Financial Advice Q&A

Frequent Visitor
Posts: 1
Question
Best use of a bonus for buying a home this year – save it, or pay down debt?
[ Edited ]

House - ARE0006E.JPG

It is likely that I will be receiving a bonus from work. I want to buy a house this year, but have credit card debt. Is it best to pay down as much credit card debt as possible, then save for a house down payment? What criteria should I use to evaluate the best option of either saving or reducing debt?

Other Answers: 1
Community Manager
Posts: 1,009

There are a number of factors that could impact your “best” approach. And they all revolve around which aspect of the home buying process you’re most focused on.

 

Focused on Your Credit Score?
If your credit score is your biggest concern, then paying down as much debt as you can, as soon as you can, might be a good way to bump up your number.  I say “might” because this really depends on your overall credit profile.  However, if you’ve got pretty high balances relative to the card limits (known as a utilization ratio) then knocking those balances down can sometimes provide a nice boost to your score.

 

Focused on Debt-to-Income Ratio?
One factor mortgage lenders will consider before giving you a loan is how your total monthly debt payments stack up against your monthly income: your debt-to-income ratio. Generally speaking, the lower this number is the better. Less than 36% is a good target. To calculate yours:

 

  1. Total your monthly debt. Include your house and car payments, student debt, credit cards, etc.
  2. Take your annual salary before taxes, including bonuses, and divide by 12 to determine your pretax monthly income.
  3. Divide your monthly debt by your pretax monthly income.

Naturally, paying down your debt can help reduce this ratio and make you a more attractive borrower.

 

Focused on Down Payment/Mortgage Payment?
Taking a different direction, if your credit score and debt-to-income ratios are in good shape, you might be focused instead on trying to get a more affordable mortgage payment by reducing your loan amount or avoiding private mortgage insurance.  If this is the case, keeping the cash so that you can have a larger down payment might be the right way to go for your situation since you’d be borrowing less.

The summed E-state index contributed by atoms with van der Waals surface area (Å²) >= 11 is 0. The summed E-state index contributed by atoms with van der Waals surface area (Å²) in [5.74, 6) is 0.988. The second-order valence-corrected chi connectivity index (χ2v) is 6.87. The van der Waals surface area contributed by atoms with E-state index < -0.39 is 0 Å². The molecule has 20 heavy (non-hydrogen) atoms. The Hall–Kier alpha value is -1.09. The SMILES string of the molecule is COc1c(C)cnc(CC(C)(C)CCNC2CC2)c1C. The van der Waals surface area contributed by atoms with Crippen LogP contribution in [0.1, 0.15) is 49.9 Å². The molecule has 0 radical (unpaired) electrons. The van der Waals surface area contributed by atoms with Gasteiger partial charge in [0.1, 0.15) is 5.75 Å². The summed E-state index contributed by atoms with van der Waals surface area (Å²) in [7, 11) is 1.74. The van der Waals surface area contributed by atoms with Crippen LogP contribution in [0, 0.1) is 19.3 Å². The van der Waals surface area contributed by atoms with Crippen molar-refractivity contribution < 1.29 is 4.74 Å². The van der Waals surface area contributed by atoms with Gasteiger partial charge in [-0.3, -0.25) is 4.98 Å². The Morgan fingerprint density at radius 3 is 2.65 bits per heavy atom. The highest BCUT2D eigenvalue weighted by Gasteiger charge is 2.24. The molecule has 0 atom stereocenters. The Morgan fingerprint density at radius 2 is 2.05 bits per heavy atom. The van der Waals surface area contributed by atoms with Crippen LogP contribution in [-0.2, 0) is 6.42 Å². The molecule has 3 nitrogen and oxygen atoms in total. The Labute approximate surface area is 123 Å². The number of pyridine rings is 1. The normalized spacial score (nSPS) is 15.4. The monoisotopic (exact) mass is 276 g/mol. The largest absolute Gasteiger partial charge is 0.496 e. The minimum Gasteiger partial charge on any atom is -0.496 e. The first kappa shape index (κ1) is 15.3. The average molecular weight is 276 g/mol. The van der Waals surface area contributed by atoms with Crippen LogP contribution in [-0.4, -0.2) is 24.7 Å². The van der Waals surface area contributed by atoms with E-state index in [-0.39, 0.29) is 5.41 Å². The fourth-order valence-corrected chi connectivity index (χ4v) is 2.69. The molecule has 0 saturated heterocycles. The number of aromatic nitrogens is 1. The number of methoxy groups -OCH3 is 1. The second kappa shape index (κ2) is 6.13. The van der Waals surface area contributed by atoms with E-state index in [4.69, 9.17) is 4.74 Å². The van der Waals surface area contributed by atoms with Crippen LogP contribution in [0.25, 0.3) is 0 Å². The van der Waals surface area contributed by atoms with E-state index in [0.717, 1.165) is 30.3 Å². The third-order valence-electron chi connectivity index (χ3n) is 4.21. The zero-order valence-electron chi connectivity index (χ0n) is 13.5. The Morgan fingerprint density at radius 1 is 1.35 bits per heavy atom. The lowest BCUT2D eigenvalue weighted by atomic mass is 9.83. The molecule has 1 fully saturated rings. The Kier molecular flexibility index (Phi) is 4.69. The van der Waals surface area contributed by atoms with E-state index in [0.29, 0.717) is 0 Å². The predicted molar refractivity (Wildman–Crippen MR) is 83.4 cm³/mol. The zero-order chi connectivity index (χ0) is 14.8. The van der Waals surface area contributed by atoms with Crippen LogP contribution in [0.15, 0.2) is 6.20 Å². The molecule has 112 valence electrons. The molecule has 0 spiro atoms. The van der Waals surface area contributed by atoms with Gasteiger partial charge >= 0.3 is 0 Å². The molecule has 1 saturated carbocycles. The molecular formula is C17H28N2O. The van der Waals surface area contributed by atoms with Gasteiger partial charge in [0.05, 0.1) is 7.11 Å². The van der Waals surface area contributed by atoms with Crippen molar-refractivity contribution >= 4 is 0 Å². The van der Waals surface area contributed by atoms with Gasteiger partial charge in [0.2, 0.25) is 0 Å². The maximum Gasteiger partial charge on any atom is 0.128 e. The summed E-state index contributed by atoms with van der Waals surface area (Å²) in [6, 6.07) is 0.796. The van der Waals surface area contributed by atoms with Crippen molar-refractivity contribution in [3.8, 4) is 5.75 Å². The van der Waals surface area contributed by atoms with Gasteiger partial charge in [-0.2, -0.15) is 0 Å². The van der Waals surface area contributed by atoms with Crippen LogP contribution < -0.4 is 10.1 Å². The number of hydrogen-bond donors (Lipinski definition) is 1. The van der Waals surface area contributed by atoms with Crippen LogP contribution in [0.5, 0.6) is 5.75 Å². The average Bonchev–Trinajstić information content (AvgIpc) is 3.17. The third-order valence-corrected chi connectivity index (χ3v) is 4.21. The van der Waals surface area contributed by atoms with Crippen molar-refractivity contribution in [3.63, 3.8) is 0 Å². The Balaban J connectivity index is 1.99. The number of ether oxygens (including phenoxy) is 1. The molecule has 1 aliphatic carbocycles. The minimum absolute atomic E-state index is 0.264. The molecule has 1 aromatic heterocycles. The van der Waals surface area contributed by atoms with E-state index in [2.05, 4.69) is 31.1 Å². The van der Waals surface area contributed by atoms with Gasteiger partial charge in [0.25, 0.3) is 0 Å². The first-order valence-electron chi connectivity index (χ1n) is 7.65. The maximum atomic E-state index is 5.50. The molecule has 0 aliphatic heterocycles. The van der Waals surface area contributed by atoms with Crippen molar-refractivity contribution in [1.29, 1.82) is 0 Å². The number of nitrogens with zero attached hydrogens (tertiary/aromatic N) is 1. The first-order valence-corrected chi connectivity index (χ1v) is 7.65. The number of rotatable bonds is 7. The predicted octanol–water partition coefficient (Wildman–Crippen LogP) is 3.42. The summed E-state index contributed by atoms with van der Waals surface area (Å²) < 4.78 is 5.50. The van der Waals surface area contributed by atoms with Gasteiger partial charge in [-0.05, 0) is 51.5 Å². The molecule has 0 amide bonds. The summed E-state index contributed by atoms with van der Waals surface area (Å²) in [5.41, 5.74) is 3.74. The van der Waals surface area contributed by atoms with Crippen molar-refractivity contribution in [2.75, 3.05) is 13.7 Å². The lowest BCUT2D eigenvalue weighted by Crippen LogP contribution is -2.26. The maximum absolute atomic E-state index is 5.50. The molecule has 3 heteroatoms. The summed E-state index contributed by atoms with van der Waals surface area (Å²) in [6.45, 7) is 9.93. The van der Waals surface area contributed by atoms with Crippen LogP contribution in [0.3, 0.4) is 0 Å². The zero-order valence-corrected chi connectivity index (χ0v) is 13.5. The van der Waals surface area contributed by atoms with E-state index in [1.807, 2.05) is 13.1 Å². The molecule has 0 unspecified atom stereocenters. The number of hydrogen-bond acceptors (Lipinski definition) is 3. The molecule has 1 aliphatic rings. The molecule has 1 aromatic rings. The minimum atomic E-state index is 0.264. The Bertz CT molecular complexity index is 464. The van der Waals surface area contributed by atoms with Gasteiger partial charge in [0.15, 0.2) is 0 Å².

A Word of Caution
Finally, whatever you decide to do, I urge you to step cautiously into the world of homeownership. It’s such a big financial commitment that you want to make sure your ready and I’m honestly a little concerned that you’re going into this when you’re already saddled with credit card debt.  To be clear, I’m not saying that you need to be completely debt-free before you buy a home, I’d just recommend that you be really honest with yourself about whether or not you’re really in a good financial place to take such a big leap. Maybe you’re fine but in some cases it’s better to wait until you’re on more solid financial footing. 

 

For more information and guidance on the home buying process, please check out the Home Circle™ section of usaa.com.  You’ll find a lot of helpful tools, calculators and other resources there to help you get off on the right foot when buying a home.

 

Thanks so much for your question and best of luck to you!

 

Scott

Ask USAA Q&A

You must be logged in and have a Community Profile to submit a question.

Close Pop-up